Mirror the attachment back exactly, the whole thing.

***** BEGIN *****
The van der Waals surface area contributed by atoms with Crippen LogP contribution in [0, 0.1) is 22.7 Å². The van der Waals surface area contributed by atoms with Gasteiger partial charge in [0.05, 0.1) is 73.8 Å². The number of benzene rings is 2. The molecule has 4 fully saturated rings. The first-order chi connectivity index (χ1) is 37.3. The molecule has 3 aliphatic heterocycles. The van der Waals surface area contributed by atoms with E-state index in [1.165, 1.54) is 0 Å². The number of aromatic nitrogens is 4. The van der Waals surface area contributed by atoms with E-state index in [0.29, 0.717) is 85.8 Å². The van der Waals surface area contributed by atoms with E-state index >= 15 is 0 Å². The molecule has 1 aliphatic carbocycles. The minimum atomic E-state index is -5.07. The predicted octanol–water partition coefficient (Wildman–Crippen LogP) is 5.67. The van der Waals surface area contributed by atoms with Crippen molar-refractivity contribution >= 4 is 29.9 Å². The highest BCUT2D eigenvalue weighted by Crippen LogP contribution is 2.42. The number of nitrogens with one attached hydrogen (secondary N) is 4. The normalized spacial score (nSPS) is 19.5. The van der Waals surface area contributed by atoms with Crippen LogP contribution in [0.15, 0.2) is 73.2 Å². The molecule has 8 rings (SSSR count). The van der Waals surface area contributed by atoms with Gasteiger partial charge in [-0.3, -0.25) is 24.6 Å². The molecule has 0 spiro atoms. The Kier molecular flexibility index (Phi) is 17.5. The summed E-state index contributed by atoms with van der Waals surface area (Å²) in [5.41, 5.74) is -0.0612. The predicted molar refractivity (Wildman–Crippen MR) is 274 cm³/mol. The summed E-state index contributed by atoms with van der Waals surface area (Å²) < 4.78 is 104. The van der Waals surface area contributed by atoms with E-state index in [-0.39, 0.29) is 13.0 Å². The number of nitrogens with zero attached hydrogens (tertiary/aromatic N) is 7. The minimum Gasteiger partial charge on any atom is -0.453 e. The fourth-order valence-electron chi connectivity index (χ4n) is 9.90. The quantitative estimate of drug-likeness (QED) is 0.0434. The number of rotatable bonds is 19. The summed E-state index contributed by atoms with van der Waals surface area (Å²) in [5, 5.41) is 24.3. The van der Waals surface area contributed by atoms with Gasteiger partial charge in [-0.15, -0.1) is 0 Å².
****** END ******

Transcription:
The van der Waals surface area contributed by atoms with Crippen LogP contribution in [0, 0.1) is 22.7 Å². The van der Waals surface area contributed by atoms with Gasteiger partial charge in [0.05, 0.1) is 73.8 Å². The number of benzene rings is 2. The molecule has 4 fully saturated rings. The first-order chi connectivity index (χ1) is 37.3. The molecule has 3 aliphatic heterocycles. The van der Waals surface area contributed by atoms with E-state index in [1.165, 1.54) is 0 Å². The number of aromatic nitrogens is 4. The van der Waals surface area contributed by atoms with E-state index in [0.29, 0.717) is 85.8 Å². The van der Waals surface area contributed by atoms with E-state index >= 15 is 0 Å². The molecule has 1 aliphatic carbocycles. The minimum atomic E-state index is -5.07. The predicted octanol–water partition coefficient (Wildman–Crippen LogP) is 5.67. The van der Waals surface area contributed by atoms with Crippen molar-refractivity contribution >= 4 is 29.9 Å². The highest BCUT2D eigenvalue weighted by Crippen LogP contribution is 2.42. The number of nitrogens with one attached hydrogen (secondary N) is 4. The normalized spacial score (nSPS) is 19.5. The van der Waals surface area contributed by atoms with Crippen LogP contribution in [0.15, 0.2) is 73.2 Å². The molecule has 8 rings (SSSR count). The van der Waals surface area contributed by atoms with Gasteiger partial charge in [-0.3, -0.25) is 24.6 Å². The molecule has 0 spiro atoms. The Kier molecular flexibility index (Phi) is 17.5. The summed E-state index contributed by atoms with van der Waals surface area (Å²) in [5.41, 5.74) is -0.0612. The predicted molar refractivity (Wildman–Crippen MR) is 274 cm³/mol. The summed E-state index contributed by atoms with van der Waals surface area (Å²) < 4.78 is 104. The van der Waals surface area contributed by atoms with E-state index in [-0.39, 0.29) is 13.0 Å². The number of nitrogens with zero attached hydrogens (tertiary/aromatic N) is 7. The minimum Gasteiger partial charge on any atom is -0.453 e. The fourth-order valence-electron chi connectivity index (χ4n) is 9.90. The quantitative estimate of drug-likeness (QED) is 0.0434. The number of rotatable bonds is 19. The summed E-state index contributed by atoms with van der Waals surface area (Å²) in [5, 5.41) is 24.3. The van der Waals surface area contributed by atoms with Gasteiger partial charge in [-0.15, -0.1) is 0 Å².